Monday, June 7, 2021

Burt Reynolds' Unofficial Remake of a Film Noir Classic

Burt Reynolds as Sharky.
After placing a civilian in harm's way, big city detective Tom Sharky is "demoted" from narcotics to vice. It's intended to be a humdrum assignment, but that changes quickly when Sharky (Burt Reynolds) confiscates a list of seven coded phone numbers from an affluent pimp. One number belongs to a murder victim; Sharky is directed take no action on a second number. That's the one that interests him, of course, and it belongs to a high-class prostitute named Dominoe (Rachel Ward).

Sharky and a fellow vice detective bug Dominoe's apartment and learn she is having an affair with a politician running for state governor. Convinced there is a link to the earlier murder, Sharky conducts 24-hour surveillance of Dominoe's apartment. He also begins to follow her and slowly develops an infatuation with the beautiful call girl. That comes to an end, though, when she answers the doorbell one morning and is shot in the face with a shotgun.

If you don't already recognize the plot to a famous 1940s film noir, then stop reading this review now because spoilers lie ahead.

Although it was based on a 1978 novel by William Diehl, Sharky's Machine borrows its premise largely from Otto Preminger's Laura (1944). In both films, a detective becomes obsessed with a beautiful woman who is believed to be murdered--only to turn out to be alive. The key difference is that Dana Andrews' detective in Laura falls for a woman he believes is dead. At least, Sharky's obsession is about a "real" woman.

Rachel Ward as Dominoe.
Sharky's Machine could have been a dark mystery with disturbing overtones. Let's be honest, Dana Andrews' character in Laura wasn't that far removed from James Stewart's over-the-edge protagonist in Hitchcock's Vertigo. The problem with Sharky's Machine is that its star--who also directed--doesn't know how to make anything but a Burt Reynolds movie. With his trademark mustache and sly smile, Burt portrays Sharky as a conventional detective who plays tough with the boys and tough-tender with the ladies. The scene where a coy Sharky flirts with Dominoe and then carries her to bed is painful to watch.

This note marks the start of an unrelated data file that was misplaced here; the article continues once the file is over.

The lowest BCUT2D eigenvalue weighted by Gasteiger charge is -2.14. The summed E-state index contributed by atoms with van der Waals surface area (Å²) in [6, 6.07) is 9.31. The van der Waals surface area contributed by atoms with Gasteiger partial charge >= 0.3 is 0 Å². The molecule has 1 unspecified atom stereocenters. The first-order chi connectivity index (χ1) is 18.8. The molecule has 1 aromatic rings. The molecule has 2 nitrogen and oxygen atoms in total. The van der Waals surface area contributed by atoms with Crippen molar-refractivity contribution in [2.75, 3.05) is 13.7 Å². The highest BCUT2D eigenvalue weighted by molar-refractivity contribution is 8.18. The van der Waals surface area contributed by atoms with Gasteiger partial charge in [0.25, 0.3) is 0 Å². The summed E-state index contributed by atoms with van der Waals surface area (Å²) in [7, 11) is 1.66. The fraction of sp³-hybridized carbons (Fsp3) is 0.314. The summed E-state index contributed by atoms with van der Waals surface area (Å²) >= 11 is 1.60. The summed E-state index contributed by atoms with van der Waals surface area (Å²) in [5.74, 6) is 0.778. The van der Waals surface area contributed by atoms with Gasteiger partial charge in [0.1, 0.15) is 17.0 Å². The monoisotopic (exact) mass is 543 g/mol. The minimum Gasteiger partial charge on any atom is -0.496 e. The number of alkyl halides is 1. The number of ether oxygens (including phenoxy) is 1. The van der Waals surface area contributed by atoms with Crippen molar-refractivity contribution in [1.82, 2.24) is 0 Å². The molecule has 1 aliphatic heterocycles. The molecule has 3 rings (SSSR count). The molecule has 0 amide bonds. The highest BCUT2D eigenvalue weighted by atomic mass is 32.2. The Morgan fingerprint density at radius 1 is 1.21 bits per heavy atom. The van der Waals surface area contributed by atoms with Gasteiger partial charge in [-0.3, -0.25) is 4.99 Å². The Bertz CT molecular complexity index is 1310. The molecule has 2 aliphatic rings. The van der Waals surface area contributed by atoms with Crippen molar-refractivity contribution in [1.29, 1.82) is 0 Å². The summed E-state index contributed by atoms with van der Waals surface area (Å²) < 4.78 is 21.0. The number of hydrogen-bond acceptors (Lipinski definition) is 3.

Bernie Casey as Sharky's pal.
Reynolds surrounds himself with a capable supporting cast, but gives most of them little to do. It's sad to see a fine actor like Brian Keith relegated to a bit part (but it's also likely he wasn't in demand at that point in his career). Rachel Ward is gorgeous as Dominoe but struggles in a poorly-written part. She showed off her acting prowess two years later in The Thornbirds miniseries. As Reynolds' vice squad partner, Bernie Casey (Gargoyles) delivers the most believable performance.

To his credit, Reynolds tries to tweak his standard formula by setting the action in Atlanta (instead of NYC or Chicago) and incorporating a jazz soundtrack with songs by Sarah Vaughan, Doc Severinsen, and others. Personally, I didn't care for the score, but I chalk that up solely to personal taste.

Burt Reynolds initially asked John Boorman to direct, but the filmmaker was still working on Excalibur. Based on his earlier success in the crime movie genre (see Point Blank), I am sure Boorman could have delivered a far superior film. It's easy to speculate on what Sharky's Machine might have been. The reality is that Reynolds' variation on Laura is nothing more than a passable time-filler if you've got nothing else to do.